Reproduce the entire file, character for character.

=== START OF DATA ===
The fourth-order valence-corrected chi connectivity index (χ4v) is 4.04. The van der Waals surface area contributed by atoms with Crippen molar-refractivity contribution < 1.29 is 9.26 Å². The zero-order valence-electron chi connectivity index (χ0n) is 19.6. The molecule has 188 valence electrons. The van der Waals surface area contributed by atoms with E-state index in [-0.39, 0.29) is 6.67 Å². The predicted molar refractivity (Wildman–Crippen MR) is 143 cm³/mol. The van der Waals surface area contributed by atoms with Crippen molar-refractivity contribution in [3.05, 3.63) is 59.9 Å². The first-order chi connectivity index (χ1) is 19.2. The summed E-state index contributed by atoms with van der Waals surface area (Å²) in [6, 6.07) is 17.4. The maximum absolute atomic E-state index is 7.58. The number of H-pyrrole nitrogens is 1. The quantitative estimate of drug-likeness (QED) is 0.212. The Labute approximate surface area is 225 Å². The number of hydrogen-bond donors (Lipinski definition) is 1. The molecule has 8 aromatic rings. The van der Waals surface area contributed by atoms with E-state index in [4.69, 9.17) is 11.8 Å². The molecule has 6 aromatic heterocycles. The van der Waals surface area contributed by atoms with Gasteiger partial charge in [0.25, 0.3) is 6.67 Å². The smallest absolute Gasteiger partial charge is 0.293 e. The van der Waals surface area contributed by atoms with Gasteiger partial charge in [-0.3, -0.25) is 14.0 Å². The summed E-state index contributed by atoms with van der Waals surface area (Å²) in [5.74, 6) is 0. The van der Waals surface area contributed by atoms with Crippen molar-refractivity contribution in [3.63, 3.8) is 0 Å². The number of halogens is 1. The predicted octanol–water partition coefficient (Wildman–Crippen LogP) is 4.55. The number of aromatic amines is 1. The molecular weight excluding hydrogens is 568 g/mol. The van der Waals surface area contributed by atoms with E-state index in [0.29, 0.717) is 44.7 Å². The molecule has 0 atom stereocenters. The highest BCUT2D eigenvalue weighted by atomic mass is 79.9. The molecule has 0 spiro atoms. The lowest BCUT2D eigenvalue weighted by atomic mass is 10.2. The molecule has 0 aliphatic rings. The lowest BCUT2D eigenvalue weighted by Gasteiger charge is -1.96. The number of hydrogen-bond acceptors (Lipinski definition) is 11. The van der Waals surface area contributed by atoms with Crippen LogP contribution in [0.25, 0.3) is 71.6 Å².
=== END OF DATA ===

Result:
The fourth-order valence-corrected chi connectivity index (χ4v) is 4.04. The van der Waals surface area contributed by atoms with Crippen molar-refractivity contribution < 1.29 is 9.26 Å². The zero-order valence-electron chi connectivity index (χ0n) is 19.6. The molecule has 188 valence electrons. The van der Waals surface area contributed by atoms with E-state index in [-0.39, 0.29) is 6.67 Å². The predicted molar refractivity (Wildman–Crippen MR) is 143 cm³/mol. The van der Waals surface area contributed by atoms with Crippen molar-refractivity contribution in [3.05, 3.63) is 59.9 Å². The first-order chi connectivity index (χ1) is 19.2. The summed E-state index contributed by atoms with van der Waals surface area (Å²) in [6, 6.07) is 17.4. The maximum absolute atomic E-state index is 7.58. The number of H-pyrrole nitrogens is 1. The quantitative estimate of drug-likeness (QED) is 0.212. The Labute approximate surface area is 225 Å². The number of hydrogen-bond donors (Lipinski definition) is 1. The molecule has 8 aromatic rings. The van der Waals surface area contributed by atoms with E-state index in [4.69, 9.17) is 11.8 Å². The molecule has 6 aromatic heterocycles. The van der Waals surface area contributed by atoms with Gasteiger partial charge in [0.25, 0.3) is 6.67 Å². The smallest absolute Gasteiger partial charge is 0.293 e. The van der Waals surface area contributed by atoms with Gasteiger partial charge in [-0.3, -0.25) is 14.0 Å². The summed E-state index contributed by atoms with van der Waals surface area (Å²) in [5.74, 6) is 0. The van der Waals surface area contributed by atoms with Crippen molar-refractivity contribution in [3.63, 3.8) is 0 Å². The number of halogens is 1. The predicted octanol–water partition coefficient (Wildman–Crippen LogP) is 4.55. The number of aromatic amines is 1. The molecular weight excluding hydrogens is 568 g/mol. The van der Waals surface area contributed by atoms with E-state index in [0.29, 0.717) is 44.7 Å². The molecule has 0 atom stereocenters. The highest BCUT2D eigenvalue weighted by atomic mass is 79.9. The molecule has 0 spiro atoms. The lowest BCUT2D eigenvalue weighted by atomic mass is 10.2. The molecule has 0 aliphatic rings. The lowest BCUT2D eigenvalue weighted by Gasteiger charge is -1.96. The number of hydrogen-bond acceptors (Lipinski definition) is 11. The van der Waals surface area contributed by atoms with Crippen LogP contribution in [0.25, 0.3) is 71.6 Å².